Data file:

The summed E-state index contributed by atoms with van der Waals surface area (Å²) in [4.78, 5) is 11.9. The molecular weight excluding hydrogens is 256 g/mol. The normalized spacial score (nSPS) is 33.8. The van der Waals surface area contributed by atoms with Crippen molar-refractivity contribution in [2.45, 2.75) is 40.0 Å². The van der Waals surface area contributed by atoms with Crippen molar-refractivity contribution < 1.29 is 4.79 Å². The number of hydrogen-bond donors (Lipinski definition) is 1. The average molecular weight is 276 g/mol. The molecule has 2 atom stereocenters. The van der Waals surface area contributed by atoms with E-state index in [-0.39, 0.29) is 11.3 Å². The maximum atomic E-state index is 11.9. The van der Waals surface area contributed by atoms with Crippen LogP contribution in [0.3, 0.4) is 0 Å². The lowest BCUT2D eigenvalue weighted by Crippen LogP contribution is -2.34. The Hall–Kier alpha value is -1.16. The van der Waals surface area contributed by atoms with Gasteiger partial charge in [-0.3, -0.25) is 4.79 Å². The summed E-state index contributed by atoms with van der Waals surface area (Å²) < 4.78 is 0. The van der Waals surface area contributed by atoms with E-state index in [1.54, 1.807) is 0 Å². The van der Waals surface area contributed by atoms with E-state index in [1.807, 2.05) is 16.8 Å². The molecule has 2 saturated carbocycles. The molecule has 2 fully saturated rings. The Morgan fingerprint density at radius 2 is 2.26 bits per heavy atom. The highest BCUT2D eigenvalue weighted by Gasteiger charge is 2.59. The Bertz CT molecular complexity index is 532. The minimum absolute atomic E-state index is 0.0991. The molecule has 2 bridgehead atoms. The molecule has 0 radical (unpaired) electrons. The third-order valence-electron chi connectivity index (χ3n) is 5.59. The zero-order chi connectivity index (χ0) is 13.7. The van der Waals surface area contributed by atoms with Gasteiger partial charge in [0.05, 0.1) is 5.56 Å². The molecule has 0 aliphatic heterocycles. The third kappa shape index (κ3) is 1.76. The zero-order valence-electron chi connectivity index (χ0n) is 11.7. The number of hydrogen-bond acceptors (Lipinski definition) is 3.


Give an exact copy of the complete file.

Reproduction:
The summed E-state index contributed by atoms with van der Waals surface area (Å²) in [4.78, 5) is 11.9. The molecular weight excluding hydrogens is 256 g/mol. The normalized spacial score (nSPS) is 33.8. The van der Waals surface area contributed by atoms with Crippen molar-refractivity contribution in [2.45, 2.75) is 40.0 Å². The van der Waals surface area contributed by atoms with Crippen molar-refractivity contribution < 1.29 is 4.79 Å². The number of hydrogen-bond donors (Lipinski definition) is 1. The average molecular weight is 276 g/mol. The molecule has 2 atom stereocenters. The van der Waals surface area contributed by atoms with E-state index in [-0.39, 0.29) is 11.3 Å². The maximum atomic E-state index is 11.9. The van der Waals surface area contributed by atoms with Crippen LogP contribution in [0.3, 0.4) is 0 Å². The lowest BCUT2D eigenvalue weighted by Crippen LogP contribution is -2.34. The Hall–Kier alpha value is -1.16. The van der Waals surface area contributed by atoms with Gasteiger partial charge in [-0.3, -0.25) is 4.79 Å². The summed E-state index contributed by atoms with van der Waals surface area (Å²) < 4.78 is 0. The van der Waals surface area contributed by atoms with E-state index in [1.54, 1.807) is 0 Å². The van der Waals surface area contributed by atoms with E-state index in [1.807, 2.05) is 16.8 Å². The molecule has 2 saturated carbocycles. The molecule has 2 fully saturated rings. The Morgan fingerprint density at radius 2 is 2.26 bits per heavy atom. The highest BCUT2D eigenvalue weighted by Gasteiger charge is 2.59. The Bertz CT molecular complexity index is 532. The minimum absolute atomic E-state index is 0.0991. The molecule has 2 bridgehead atoms. The molecule has 0 radical (unpaired) electrons. The third-order valence-electron chi connectivity index (χ3n) is 5.59. The zero-order chi connectivity index (χ0) is 13.7. The van der Waals surface area contributed by atoms with Gasteiger partial charge in [0.05, 0.1) is 5.56 Å². The molecule has 0 aliphatic heterocycles. The third kappa shape index (κ3) is 1.76. The zero-order valence-electron chi connectivity index (χ0n) is 11.7. The number of hydrogen-bond acceptors (Lipinski definition) is 3.